We started our slow methodical fishing effort in front of the first sister positioning ourselves to be able to pass lures over a variety of depths from 11 to 3 feet. We each were changing lure types to be sure that we were covering the whole water column. Rob was using a Hawg Wobbler when a respectable Musky came up behind the lure and displayed some fleeting interest in the lure but did not really make a serious move on the lure. We tried a few more casts in the area but could not re-interest the Musky. We continued to move the boat to cover the rest of the area around the 2nd sister and then we circled back to the area where we raised the Musky, giving the water about a 30 minute rest. Rob was throwing a bucktail and I was throwing a Best American Crawler. As I retrieved the lure, I noticed some movement at the surface of the water as our Musky displayed some interest in the lure but again, did not strike. We were in about 4 feet of water and I could see the fish sitting near the bottom sort of sunning itself. We tried a few more casts but we could not interest our Musky quarry. As Rob and I moved off to fish other areas, we resolved to re-visit the area again later in the day when the sun was not as high in the sky. This was the moment when this became a hunt. After taking a mid-day break, Rob and I hit the water again about 6:30pm. We fished a couple of spots as we made our way back to ‘The Sisters’. We pulled up on the spot as the sun was inching its way lower in the sky. Rob started casting a Best American Crawler as we entered the zone where we had seen the Musky earlier in the day. After about 15 minutes of casting, I saw our Musky come up behind Rob’s lure and assault it…the fight was on.

The fish hit about 15 feet from the boat in about 6 feet of water and immediately went down thrashing its head trying to free itself from the Owner™ hooks of the Crawler. As it breached the surface, I could see that the fish was connected to the rear treble. The fish was still green when Rob brought it within netting distance. I began to move the net toward the fish when it made another run. As I moved the net away from the water, the handle bumped into an unused rod with a bucktail parked into one of the rod’s eyelets. The rod fell on the floor of the boat and as luck would have it, one of the exposed trebles snagged onto one of Rob’s shoe laces. I dropped the net, got a compound bolt cutter and freed Rob’s shoe from the hook. Rob continued to fight the Musky for a couple more minutes. He finally coaxed it back into netting distance and as he brought the fish to me, I scooped the fish into the net and the fight was over. Rob and I howled our excitement and then Rob began to free the fish from the lure and the lure from the net. The fish measured in at 40 inches. I snapped a photo or two and then Rob set about releasing the fish into the shallow area in front of the 2nd Sister.

We started out fishing for Musky and ended up hunting. After locating this fish, we had high confidence that the area held the fish and our casting approach reflected that confidence. A valuable lesson in Musky fishing was learned as was the importance of having the right tool available for those ‘unforeseen circumstance’. Tight Lines Big River – Little River John Myhre © 2011 There are many good-sized rivers like the Chippewa or Flambeau rivers in Wisconsin, or the Upper Mississippi in Minnesota that are known for producing Muskies. But there are also many smaller rivers that contain Muskies in these states and others. These smaller streams and rivers are often overlooked.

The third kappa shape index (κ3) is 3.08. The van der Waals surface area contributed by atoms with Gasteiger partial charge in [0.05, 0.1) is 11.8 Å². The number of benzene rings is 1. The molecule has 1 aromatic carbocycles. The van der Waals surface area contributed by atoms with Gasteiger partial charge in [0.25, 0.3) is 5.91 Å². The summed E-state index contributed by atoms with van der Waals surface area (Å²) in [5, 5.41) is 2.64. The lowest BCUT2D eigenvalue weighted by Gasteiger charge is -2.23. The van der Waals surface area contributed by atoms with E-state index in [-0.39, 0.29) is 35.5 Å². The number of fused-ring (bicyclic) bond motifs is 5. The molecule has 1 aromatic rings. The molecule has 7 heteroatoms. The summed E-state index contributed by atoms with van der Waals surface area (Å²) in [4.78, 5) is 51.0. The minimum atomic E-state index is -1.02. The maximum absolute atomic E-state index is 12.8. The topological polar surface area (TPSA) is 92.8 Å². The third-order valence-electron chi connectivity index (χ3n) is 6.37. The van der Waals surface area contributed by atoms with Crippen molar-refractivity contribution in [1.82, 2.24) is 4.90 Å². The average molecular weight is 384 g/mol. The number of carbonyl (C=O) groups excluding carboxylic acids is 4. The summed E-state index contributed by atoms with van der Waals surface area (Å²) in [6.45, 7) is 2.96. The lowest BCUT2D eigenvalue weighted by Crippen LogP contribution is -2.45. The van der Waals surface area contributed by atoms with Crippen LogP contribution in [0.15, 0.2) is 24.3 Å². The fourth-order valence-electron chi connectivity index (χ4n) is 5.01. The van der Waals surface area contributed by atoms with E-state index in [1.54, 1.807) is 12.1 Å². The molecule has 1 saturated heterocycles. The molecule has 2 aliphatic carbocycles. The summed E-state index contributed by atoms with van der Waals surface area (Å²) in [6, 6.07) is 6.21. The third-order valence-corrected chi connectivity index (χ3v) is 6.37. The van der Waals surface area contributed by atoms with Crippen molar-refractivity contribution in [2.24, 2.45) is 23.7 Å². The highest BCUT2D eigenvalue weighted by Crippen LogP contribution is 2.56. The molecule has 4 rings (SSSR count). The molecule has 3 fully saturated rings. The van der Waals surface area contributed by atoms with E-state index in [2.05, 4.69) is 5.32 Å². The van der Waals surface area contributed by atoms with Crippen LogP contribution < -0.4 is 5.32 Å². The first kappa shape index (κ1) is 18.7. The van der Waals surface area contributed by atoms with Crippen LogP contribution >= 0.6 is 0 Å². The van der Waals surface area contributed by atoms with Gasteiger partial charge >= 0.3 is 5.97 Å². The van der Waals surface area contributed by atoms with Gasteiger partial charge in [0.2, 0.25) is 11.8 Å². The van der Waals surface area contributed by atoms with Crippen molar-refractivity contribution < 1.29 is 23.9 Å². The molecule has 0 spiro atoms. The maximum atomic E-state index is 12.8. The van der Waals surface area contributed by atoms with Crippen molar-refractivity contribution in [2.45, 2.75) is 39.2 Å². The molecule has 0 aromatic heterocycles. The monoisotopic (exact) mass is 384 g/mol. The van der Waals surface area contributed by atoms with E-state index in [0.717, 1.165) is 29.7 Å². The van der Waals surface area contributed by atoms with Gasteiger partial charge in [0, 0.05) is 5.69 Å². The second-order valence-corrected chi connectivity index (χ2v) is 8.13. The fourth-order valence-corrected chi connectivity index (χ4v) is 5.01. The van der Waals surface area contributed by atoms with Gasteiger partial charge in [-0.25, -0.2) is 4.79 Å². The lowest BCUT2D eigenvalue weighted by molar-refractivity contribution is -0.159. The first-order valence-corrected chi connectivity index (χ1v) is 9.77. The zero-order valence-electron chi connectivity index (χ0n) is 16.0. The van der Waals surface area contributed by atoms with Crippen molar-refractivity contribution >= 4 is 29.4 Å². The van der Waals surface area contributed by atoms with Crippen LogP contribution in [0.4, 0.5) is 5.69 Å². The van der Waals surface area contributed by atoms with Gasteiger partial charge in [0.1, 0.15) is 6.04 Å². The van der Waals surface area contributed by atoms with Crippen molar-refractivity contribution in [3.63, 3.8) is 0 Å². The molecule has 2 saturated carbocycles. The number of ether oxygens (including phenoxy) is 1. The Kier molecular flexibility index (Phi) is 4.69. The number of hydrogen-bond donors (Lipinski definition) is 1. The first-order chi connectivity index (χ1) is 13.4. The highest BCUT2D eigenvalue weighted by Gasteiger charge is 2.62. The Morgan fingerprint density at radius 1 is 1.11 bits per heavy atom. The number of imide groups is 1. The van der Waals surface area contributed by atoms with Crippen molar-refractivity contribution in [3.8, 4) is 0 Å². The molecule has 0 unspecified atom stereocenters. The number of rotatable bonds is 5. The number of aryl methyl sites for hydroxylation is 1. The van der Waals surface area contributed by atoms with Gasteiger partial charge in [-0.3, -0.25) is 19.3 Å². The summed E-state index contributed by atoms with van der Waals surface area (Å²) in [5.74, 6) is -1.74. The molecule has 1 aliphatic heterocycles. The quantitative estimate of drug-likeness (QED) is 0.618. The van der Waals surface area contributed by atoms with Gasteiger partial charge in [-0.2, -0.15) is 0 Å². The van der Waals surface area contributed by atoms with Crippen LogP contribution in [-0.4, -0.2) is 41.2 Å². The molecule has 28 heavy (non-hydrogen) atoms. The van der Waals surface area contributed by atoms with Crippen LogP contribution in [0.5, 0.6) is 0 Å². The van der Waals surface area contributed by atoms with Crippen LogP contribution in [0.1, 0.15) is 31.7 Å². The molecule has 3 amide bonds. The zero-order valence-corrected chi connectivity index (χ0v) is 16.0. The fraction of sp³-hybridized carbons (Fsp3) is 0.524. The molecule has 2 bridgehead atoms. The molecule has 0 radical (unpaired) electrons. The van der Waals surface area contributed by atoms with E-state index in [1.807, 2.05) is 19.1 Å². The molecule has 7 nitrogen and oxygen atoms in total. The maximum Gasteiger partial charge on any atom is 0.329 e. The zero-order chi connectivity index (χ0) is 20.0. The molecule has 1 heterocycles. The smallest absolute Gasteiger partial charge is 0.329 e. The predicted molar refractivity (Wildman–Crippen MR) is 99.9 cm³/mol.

Many larger rivers have good access and are navigable by boat, but many of the smaller rivers run through remote areas and are sometimes navigable only by small boat or canoe. Sometimes small rivers contain beaver dams or old logging dams that tend to restrict fish in certain river sections and also make the river harder to navigate. This means less fishing pressure. PRESENTATIONS FOR RIVER MUSKIES Because much of river fishing is in or around heavy cover, bucktails or surface lures are usually a first choice. Shallow running crankbaits worked much like a surface lure come in a close second. When working around deeper structure or the deep pool areas, jerkbaits and deeper running crank- baits are also good options. Since Muskies utilize current shelters as ambush points, they nearly always expect their prey to come from upstream, so retrieve accordingly. This retrieve angle is very important when fishing rivers. Always try to position yourself so that casts are upstream, bringing the lure either down current or across the current as shown in figure 2. By doing this you will get the most natural presentation which usually results in more Muskies.

FINDING A RIVER Most of the time a letter or a phone call to the State Department of Natural Resources will provide you with a list of some rivers that contain Muskies. Many smaller rivers that feed into some of the larger well-known musky rivers also hold Muskies. Usually some real big fish opportunities exist here. RIVER MUSKY LOCATION The key to finding Muskies in a river is to look for rock or wood structure, (like areas marked A, D, E, and F in Figure 1), that create shelter from current as well as provide an ambush point. Look for this type of structure near deeper pool areas and you will have found Muskies. Locating deeper structure and pool areas is best done with the aid of a depth finder, but much of the shallower structure, like down trees and stumps (area E), can be visually sighted. In the summer months active fish will usually station themselves on the backside of an obstruction just out of current while inactive fish will hold deeper in the pool (area C).